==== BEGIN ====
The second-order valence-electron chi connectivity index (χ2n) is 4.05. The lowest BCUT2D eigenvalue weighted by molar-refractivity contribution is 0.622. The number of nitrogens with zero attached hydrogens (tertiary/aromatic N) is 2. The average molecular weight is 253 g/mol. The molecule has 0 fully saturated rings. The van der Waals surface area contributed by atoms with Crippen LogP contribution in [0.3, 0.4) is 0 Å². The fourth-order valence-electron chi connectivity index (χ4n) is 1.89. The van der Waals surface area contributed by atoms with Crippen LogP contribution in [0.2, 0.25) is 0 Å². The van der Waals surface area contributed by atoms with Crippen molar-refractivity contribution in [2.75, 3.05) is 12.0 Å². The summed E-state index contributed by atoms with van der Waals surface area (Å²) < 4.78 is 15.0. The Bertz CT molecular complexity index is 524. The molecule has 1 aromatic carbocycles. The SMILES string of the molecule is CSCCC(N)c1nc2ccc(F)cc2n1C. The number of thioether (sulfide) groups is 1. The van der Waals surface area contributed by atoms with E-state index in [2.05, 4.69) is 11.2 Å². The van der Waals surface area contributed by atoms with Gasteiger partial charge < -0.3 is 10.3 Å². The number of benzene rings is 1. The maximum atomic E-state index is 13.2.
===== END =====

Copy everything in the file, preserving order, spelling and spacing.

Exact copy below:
The second-order valence-electron chi connectivity index (χ2n) is 4.05. The lowest BCUT2D eigenvalue weighted by molar-refractivity contribution is 0.622. The number of nitrogens with zero attached hydrogens (tertiary/aromatic N) is 2. The average molecular weight is 253 g/mol. The molecule has 0 fully saturated rings. The van der Waals surface area contributed by atoms with Crippen LogP contribution in [0.3, 0.4) is 0 Å². The fourth-order valence-electron chi connectivity index (χ4n) is 1.89. The van der Waals surface area contributed by atoms with Crippen LogP contribution in [0.2, 0.25) is 0 Å². The van der Waals surface area contributed by atoms with Crippen molar-refractivity contribution in [2.75, 3.05) is 12.0 Å². The summed E-state index contributed by atoms with van der Waals surface area (Å²) < 4.78 is 15.0. The Bertz CT molecular complexity index is 524. The molecule has 1 aromatic carbocycles. The SMILES string of the molecule is CSCCC(N)c1nc2ccc(F)cc2n1C. The number of thioether (sulfide) groups is 1. The van der Waals surface area contributed by atoms with E-state index in [2.05, 4.69) is 11.2 Å². The van der Waals surface area contributed by atoms with Gasteiger partial charge < -0.3 is 10.3 Å². The number of benzene rings is 1. The maximum atomic E-state index is 13.2.